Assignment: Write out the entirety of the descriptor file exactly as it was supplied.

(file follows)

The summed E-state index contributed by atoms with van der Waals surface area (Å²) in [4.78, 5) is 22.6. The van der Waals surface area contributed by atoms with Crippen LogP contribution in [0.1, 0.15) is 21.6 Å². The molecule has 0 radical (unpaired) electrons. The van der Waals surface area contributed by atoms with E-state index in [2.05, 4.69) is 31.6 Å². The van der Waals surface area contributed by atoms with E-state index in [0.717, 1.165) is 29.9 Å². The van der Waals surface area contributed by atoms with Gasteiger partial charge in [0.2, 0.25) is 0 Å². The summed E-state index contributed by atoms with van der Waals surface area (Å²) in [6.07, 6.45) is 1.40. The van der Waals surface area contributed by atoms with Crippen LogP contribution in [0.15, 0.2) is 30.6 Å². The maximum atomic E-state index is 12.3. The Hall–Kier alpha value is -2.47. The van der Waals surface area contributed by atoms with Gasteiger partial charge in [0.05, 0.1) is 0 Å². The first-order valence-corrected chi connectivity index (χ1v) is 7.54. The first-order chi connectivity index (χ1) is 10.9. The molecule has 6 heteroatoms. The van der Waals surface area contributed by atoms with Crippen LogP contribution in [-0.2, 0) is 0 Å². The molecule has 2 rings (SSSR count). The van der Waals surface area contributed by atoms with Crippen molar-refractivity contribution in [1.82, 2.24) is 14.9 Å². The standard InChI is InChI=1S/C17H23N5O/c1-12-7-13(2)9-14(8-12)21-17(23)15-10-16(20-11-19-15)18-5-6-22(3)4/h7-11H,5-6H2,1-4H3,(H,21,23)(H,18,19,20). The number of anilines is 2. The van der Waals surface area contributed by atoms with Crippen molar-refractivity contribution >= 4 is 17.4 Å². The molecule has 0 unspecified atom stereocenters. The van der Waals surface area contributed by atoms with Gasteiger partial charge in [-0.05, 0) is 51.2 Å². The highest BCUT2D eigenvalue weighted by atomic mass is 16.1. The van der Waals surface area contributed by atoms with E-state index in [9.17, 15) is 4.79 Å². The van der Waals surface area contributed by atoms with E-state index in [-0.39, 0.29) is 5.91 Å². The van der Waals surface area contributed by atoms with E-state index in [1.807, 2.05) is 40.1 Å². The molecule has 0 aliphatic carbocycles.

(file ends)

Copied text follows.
The summed E-state index contributed by atoms with van der Waals surface area (Å²) in [4.78, 5) is 22.6. The van der Waals surface area contributed by atoms with Crippen LogP contribution in [0.1, 0.15) is 21.6 Å². The molecule has 0 radical (unpaired) electrons. The van der Waals surface area contributed by atoms with E-state index in [2.05, 4.69) is 31.6 Å². The van der Waals surface area contributed by atoms with E-state index in [0.717, 1.165) is 29.9 Å². The van der Waals surface area contributed by atoms with Gasteiger partial charge in [0.2, 0.25) is 0 Å². The summed E-state index contributed by atoms with van der Waals surface area (Å²) in [6.07, 6.45) is 1.40. The van der Waals surface area contributed by atoms with Crippen LogP contribution in [0.15, 0.2) is 30.6 Å². The maximum atomic E-state index is 12.3. The Hall–Kier alpha value is -2.47. The van der Waals surface area contributed by atoms with Gasteiger partial charge in [0.05, 0.1) is 0 Å². The first-order valence-corrected chi connectivity index (χ1v) is 7.54. The first-order chi connectivity index (χ1) is 10.9. The molecule has 6 heteroatoms. The van der Waals surface area contributed by atoms with Crippen LogP contribution in [-0.2, 0) is 0 Å². The molecule has 2 rings (SSSR count). The van der Waals surface area contributed by atoms with Crippen molar-refractivity contribution in [1.82, 2.24) is 14.9 Å². The standard InChI is InChI=1S/C17H23N5O/c1-12-7-13(2)9-14(8-12)21-17(23)15-10-16(20-11-19-15)18-5-6-22(3)4/h7-11H,5-6H2,1-4H3,(H,21,23)(H,18,19,20). The number of anilines is 2. The van der Waals surface area contributed by atoms with Crippen molar-refractivity contribution >= 4 is 17.4 Å². The molecule has 0 unspecified atom stereocenters. The van der Waals surface area contributed by atoms with Gasteiger partial charge in [-0.05, 0) is 51.2 Å². The highest BCUT2D eigenvalue weighted by atomic mass is 16.1. The van der Waals surface area contributed by atoms with E-state index in [9.17, 15) is 4.79 Å². The van der Waals surface area contributed by atoms with E-state index in [-0.39, 0.29) is 5.91 Å². The van der Waals surface area contributed by atoms with E-state index in [1.807, 2.05) is 40.1 Å². The molecule has 0 aliphatic carbocycles.